Loyola University Maryland

Emerging Scholars

Match Zimmerman

image divider

The Digital Touch: Online Collaboration Inside the Physical Classroom

View the poster >>

In an effort to understand the role of online digital collaboration within the physical classroom, I observed students using Google accounts and applications in order to collaborate both online and in person.  Through connections made with Loyola University’s School of Business, a project emerged in which students were tasked with designing logos and branding for local organizations.  To realize this project, students worked with a variety of design applications and media, including Photoshop, Illustrator, and Google Apps for Education.  One of the Google Apps that played a major role in the reflective journaling, organization, and efficiency of the project was “Do” -- an online, collaborative, project planning platform.  My observations revealed that simply interacting with one another online, or merely discussing work within the physical classroom was not enough to create a strong collaborative environment.  Rather, the combination of discussing and posting online, paired with physical interaction within the classroom was an incredibly fluid, creative, and productive experience.

In my current position at an independent high school in the Mid-Atlantic region of the United States, I teach an Advanced Digital Media class, which is made up of high school seniors who have previously taken a year of Digital Media with me. Since implementing the use of Google Apps in correlation with Do, I have observed a number of changes in terms of student interaction, engagement, productivity, and work quality.  Students, who initially did not interact with one another, are now commonly engaged in conversation during class and in the online forum.  Students are creating work in a much more efficient manner, and are openly critiquing each other’s progress. They are much more critical of online resources, as they now seem to realize that they are part of a larger collective of intellectual data online. My role has shifted towards that of a facilitator -- students are teaching each other how to use various elements of digital media applications.

During my observations, a student noticed an interesting graphic effect on a peer’s computer screen.  He got up from his seat, walked over to the screen that was interesting him and asked his peer, “how’d you do that?”  The two boys discussed for a while, pointing at the screen and nodding to each other.  After a pat on the back, the first student returned to his workstation and began applying the directions he had received from his fellow student.  Had this interaction been limited to online collaboration without physical interaction, the process would have likely been clunky, and potentially confusing.  It would have required a typed list of instructions, which would have then been emailed to the student.  Any questions would have to be answered via email, rather than in person.  Though this may not seem overly disruptive, it drastically slows the speed of a student’s creative flow, excitement, and overall engagement in the task.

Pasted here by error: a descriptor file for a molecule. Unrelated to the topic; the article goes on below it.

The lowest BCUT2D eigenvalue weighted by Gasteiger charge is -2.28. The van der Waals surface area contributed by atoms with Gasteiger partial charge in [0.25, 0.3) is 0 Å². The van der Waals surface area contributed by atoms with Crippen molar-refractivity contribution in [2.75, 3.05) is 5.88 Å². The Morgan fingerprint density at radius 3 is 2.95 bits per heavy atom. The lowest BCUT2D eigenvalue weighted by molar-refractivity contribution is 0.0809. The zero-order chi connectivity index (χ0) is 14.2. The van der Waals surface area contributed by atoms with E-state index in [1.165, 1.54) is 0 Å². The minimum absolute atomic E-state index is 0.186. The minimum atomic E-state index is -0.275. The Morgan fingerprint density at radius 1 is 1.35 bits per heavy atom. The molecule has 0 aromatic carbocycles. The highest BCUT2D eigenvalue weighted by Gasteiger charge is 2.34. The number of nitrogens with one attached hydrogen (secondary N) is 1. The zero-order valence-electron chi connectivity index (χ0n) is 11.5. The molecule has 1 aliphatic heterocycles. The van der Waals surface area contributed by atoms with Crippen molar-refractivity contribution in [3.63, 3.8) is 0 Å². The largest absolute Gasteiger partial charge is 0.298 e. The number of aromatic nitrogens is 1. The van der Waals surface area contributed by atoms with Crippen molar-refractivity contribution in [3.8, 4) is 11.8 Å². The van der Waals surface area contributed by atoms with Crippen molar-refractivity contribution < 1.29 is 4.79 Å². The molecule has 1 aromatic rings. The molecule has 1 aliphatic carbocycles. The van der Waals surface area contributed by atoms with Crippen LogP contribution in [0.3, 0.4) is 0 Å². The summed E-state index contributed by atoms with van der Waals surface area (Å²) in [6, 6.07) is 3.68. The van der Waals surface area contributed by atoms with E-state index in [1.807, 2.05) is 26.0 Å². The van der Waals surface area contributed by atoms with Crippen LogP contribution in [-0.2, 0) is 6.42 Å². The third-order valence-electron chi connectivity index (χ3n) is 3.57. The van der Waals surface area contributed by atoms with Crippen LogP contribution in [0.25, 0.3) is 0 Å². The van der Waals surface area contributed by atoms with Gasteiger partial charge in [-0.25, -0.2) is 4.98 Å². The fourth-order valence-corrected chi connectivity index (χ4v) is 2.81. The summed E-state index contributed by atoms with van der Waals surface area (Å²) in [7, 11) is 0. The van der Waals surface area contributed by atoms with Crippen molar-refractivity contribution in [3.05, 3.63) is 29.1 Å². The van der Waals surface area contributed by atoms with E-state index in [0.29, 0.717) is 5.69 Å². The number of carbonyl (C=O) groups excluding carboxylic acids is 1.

This action research project has revealed a lot about the roles of both online collaboration and physical interaction within the classroom.  Previously, I had assumed that the mere inclusion of online applications would enhance a student’s interest and ability to share information with a group.  However, I have discovered that online collaboration is not inherently beneficial.  It is absolutely crucial that this form of collaboration is supplemented with physical interaction within the classroom.  Students do benefit from accessing a massive amount of information online and sharing it quickly via online connections. However, there is nothing more instant than a tap on the shoulder, a quick wink, or a verbal announcement to the group; these are interactions that cannot be replicated online and commonly express a depth of communication that is not present in many digital forms.